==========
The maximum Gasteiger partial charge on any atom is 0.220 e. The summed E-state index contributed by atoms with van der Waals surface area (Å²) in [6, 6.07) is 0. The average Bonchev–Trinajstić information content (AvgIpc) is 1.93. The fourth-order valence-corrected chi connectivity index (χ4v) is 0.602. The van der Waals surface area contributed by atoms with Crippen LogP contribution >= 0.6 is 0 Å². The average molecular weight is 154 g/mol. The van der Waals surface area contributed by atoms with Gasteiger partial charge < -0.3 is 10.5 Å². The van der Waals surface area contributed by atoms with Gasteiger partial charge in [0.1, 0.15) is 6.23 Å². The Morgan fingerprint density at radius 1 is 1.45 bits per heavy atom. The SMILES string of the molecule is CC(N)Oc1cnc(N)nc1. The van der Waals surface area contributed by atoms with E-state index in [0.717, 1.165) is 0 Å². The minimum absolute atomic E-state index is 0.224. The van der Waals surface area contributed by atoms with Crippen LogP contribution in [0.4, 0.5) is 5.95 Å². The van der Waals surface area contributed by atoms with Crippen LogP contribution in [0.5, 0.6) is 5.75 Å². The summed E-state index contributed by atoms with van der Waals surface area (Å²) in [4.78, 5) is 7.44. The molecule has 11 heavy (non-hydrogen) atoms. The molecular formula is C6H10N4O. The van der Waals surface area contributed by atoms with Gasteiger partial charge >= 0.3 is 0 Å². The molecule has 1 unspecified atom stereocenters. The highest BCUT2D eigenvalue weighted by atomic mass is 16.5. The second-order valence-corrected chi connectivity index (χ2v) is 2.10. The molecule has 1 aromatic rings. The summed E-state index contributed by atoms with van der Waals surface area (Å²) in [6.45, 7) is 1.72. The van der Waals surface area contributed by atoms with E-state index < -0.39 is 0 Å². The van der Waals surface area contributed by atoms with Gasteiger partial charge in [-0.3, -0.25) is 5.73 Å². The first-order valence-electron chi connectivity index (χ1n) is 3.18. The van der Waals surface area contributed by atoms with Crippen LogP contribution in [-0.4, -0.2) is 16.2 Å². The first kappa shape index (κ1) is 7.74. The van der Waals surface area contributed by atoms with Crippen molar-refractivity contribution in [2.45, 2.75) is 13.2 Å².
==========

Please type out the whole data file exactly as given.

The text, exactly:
The maximum Gasteiger partial charge on any atom is 0.220 e. The summed E-state index contributed by atoms with van der Waals surface area (Å²) in [6, 6.07) is 0. The average Bonchev–Trinajstić information content (AvgIpc) is 1.93. The fourth-order valence-corrected chi connectivity index (χ4v) is 0.602. The van der Waals surface area contributed by atoms with Crippen LogP contribution >= 0.6 is 0 Å². The average molecular weight is 154 g/mol. The van der Waals surface area contributed by atoms with Gasteiger partial charge < -0.3 is 10.5 Å². The van der Waals surface area contributed by atoms with Gasteiger partial charge in [0.1, 0.15) is 6.23 Å². The Morgan fingerprint density at radius 1 is 1.45 bits per heavy atom. The SMILES string of the molecule is CC(N)Oc1cnc(N)nc1. The van der Waals surface area contributed by atoms with E-state index in [0.717, 1.165) is 0 Å². The minimum absolute atomic E-state index is 0.224. The van der Waals surface area contributed by atoms with Crippen LogP contribution in [0.4, 0.5) is 5.95 Å². The van der Waals surface area contributed by atoms with Crippen LogP contribution in [0.5, 0.6) is 5.75 Å². The summed E-state index contributed by atoms with van der Waals surface area (Å²) in [4.78, 5) is 7.44. The molecule has 11 heavy (non-hydrogen) atoms. The molecular formula is C6H10N4O. The van der Waals surface area contributed by atoms with Gasteiger partial charge >= 0.3 is 0 Å². The molecule has 1 unspecified atom stereocenters. The highest BCUT2D eigenvalue weighted by atomic mass is 16.5. The second-order valence-corrected chi connectivity index (χ2v) is 2.10. The molecule has 1 aromatic rings. The summed E-state index contributed by atoms with van der Waals surface area (Å²) in [6.45, 7) is 1.72. The van der Waals surface area contributed by atoms with E-state index < -0.39 is 0 Å². The van der Waals surface area contributed by atoms with Gasteiger partial charge in [-0.3, -0.25) is 5.73 Å². The first-order valence-electron chi connectivity index (χ1n) is 3.18. The van der Waals surface area contributed by atoms with Crippen LogP contribution in [-0.4, -0.2) is 16.2 Å². The first kappa shape index (κ1) is 7.74. The van der Waals surface area contributed by atoms with Crippen molar-refractivity contribution in [2.45, 2.75) is 13.2 Å².